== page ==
by Rebecca Furer for Teach It
The National Woman Suffrage Association (NWSA) argued that together the Fourteenth Amendment and Fifteenth Amendment to the U.S. Constitution actually guaranteed women the right to vote, but the idea was rejected by the Supreme Court in the 1870s, leading to the push for an all new amendment securing women’s right to vote. The proposed Nineteenth Amendment passed the House on May 21, 1919, and the Senate on June 4, 1919. Both Connecticut senators voted against the amendment. Thirty-six state legislatures needed to ratify the amendment; the last of these did so August 18, 1920. Connecticut did not ratify the legislation until September 14, 1920, after the Nineteenth Amendment had already gone into effect.
D1: Potential Compelling Question
D1: POTENTIAL SUPPORTING QUESTIONS
- Who had the right to vote in the United States in 1870?
- What strategies or arguments did supporters of women’s suffrage use to win the right to vote?
- Are the voting rights of traditionally under-represented groups protected in contemporary America?
D2: TOOL KIT
Things you will need to teach this lesson:
You may wish to add one or more of the following photographs to your inquiry investigation:
D3: INQUIRY ACTIVITY
Using SOAPSTone analysis, the Library of Congress Analyzing Primary Sources process, or another method of your choice, have students investigate the “Declaration and pledge of the women of the United States concerning their right to, and their use of the elective franchise.”
- Who created this document?
- Who was the intended audience?
- When and where was it created?
- What was going on in the country at the time?
- What was the context?
- What is the subject matter?
- Which sentences or phrases particularly stand out?
- What arguments are being made?
- What does this document make you wonder?
Discuss the questions raised by the document and help students shape them into stronger questions to guide further inquiry. Discuss what sources (both primary and secondary) might help students learn more.
You may then choose to introduce one or more of the later photographs listed above into your inquiry, following investigation of the document. Use a similar process of OBSERVING, REFLECTING, and QUESTIONING to guide students’ exploration and analysis (Download Library of Congress teacher guide – PDF or student worksheet – PDF).
Together the document and photographs can help students develop a richer response to the supporting question above (“What strategies or arguments did supporters of women’s suffrage use to win the right to vote?”), as well as to the compelling question.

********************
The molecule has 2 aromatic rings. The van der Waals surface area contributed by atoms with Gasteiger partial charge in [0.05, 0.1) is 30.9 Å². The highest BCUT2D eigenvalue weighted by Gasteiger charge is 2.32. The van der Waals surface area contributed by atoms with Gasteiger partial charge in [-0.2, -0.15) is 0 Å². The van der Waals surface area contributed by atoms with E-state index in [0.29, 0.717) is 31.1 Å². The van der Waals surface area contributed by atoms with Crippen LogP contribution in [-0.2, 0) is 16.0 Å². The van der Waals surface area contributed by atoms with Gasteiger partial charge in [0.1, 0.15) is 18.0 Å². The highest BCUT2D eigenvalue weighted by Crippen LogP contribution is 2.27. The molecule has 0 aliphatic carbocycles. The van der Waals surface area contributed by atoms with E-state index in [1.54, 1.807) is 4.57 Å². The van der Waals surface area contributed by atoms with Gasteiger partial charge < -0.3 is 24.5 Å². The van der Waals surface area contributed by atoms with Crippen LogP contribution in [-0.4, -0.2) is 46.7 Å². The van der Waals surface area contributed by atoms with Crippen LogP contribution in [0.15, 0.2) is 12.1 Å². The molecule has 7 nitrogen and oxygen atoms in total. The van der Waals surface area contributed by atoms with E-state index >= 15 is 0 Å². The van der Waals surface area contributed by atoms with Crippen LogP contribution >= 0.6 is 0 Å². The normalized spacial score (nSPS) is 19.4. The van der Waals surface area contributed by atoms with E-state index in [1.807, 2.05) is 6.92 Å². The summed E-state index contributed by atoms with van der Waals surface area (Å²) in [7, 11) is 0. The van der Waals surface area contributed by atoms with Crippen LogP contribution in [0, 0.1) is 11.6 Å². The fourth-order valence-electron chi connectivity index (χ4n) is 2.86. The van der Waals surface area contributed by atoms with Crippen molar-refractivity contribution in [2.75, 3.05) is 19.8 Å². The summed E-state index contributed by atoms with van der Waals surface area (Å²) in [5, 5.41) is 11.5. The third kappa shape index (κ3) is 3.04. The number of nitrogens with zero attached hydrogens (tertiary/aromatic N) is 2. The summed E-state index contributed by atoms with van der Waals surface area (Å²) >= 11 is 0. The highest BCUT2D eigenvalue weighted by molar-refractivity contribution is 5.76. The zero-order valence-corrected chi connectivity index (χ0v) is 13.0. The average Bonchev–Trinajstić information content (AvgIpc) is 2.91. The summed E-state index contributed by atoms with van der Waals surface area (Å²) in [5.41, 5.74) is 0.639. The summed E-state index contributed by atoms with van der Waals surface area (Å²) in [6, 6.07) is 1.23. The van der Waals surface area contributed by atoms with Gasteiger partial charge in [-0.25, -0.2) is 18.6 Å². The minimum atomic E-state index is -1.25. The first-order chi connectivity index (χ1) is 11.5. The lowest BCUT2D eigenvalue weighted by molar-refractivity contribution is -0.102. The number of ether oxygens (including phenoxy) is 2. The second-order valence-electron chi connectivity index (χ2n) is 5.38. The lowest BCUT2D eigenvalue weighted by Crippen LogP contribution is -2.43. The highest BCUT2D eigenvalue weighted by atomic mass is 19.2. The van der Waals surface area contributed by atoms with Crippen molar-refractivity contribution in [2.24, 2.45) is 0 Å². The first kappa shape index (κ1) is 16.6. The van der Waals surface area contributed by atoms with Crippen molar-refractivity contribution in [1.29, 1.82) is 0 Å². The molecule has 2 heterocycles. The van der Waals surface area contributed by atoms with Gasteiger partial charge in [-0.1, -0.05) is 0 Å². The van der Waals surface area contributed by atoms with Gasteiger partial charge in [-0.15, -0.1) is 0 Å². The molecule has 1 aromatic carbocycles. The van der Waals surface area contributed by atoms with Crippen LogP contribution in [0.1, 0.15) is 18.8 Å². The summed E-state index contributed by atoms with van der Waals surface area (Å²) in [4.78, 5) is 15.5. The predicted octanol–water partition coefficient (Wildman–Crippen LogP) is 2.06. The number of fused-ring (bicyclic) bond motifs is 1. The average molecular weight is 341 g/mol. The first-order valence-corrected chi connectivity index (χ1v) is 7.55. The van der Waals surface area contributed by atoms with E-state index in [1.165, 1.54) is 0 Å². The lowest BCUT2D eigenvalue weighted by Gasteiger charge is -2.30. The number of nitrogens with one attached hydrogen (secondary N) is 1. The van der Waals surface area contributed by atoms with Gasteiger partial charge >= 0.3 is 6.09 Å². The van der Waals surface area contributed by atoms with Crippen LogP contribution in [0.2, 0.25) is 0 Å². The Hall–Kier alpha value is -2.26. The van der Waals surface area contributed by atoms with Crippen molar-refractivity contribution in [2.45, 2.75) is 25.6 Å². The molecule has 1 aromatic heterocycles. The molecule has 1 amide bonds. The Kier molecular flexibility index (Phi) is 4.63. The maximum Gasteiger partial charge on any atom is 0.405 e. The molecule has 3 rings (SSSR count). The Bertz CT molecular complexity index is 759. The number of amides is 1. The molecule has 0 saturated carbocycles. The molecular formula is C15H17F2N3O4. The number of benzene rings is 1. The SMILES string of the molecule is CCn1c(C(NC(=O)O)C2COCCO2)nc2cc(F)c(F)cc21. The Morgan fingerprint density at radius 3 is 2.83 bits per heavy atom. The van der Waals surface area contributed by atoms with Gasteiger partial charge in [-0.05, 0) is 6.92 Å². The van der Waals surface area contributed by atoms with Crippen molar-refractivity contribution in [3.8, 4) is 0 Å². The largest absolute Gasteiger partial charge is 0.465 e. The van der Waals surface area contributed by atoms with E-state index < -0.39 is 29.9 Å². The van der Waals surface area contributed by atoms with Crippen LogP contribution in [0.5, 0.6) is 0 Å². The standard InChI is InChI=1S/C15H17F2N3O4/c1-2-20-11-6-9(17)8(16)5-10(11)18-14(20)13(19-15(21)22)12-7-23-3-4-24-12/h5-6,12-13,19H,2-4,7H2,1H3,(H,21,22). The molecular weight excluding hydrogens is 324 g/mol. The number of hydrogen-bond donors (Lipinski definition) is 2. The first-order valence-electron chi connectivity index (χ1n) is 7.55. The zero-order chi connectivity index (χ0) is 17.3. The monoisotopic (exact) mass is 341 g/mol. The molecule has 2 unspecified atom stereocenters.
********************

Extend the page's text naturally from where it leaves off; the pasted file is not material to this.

D4: COMMUNICATING CONCLUSIONS
- Students will use historic Connecticut newspapers available through the Connecticut State Library Digital Collection or Chronicling America, as well as other primary-source materials found online, to learn more about the arguments posed by both the suffrage and anti-suffrage movements in the early 1900s and the reaction to these arguments in the media. Students will then imagine themselves in 1919 and write a letter to the editor of one of the Connecticut newspapers advocating a position based on evidence gleaned from various primary sources of the time. Additional sets of primary sources relating to national women’s suffrage can be found at:
- Students will research contemporary voter registration and voter turnout data and create a video, billboard design, or social media campaign encouraging a target audience (which they will identify) to register and vote. Here are a few online resources that are available:
- U.S. Census Bureau: Voting and Registration information
- State of Connecticut: Elections Results Archive
- The Center for Information & Research on Civic Learning and Engagement at Tufts University Jonathan M. Tisch College of Civic Life: Civic Youth
- United States Elections Project, University of Florida: Voter Turnout
Place to GO
Harriet Beecher Stowe Center: Harriet Beecher Stowe and her sisters Catherine Beecher and Isabella Beecher Hooker all worked for causes they believed in—whether it was abolition, women’s education, or women’s rights. Visit this museum in Hartford to learn more about the Beecher family and how they fought for change.
Connecticut Historical Society: See the original declaration used in this activity and other materials related to the women’s suffrage movement in the Connecticut Historical Society’s Waterman Research Center.
Things To DO
Find great educational programs and resources online at the Connecticut Women’s Hall of Fame. Don’t miss their DIY History module, Votes for Women: Connecticut Women Changing Democracy.
Websites to VISIT
Articles to READ
- “Connecticut Suffragists Appeal to the President”
- “19th Amendment: The Fight Over Woman Suffrage in Connecticut”
- “Isabella Beecher Hooker”
- “The Smith Sisters and Their Cows Strike a Blow for Equal Rights”
“Sisters of Suffrage: British and American Women Fight for the Vote” by Barbara Winslow, The Gilder Lehrman Institute of American History
“These Anti-Suffragette Postcards Warned Against Giving Women the Vote” by Danny Lewis for Smithsonian.com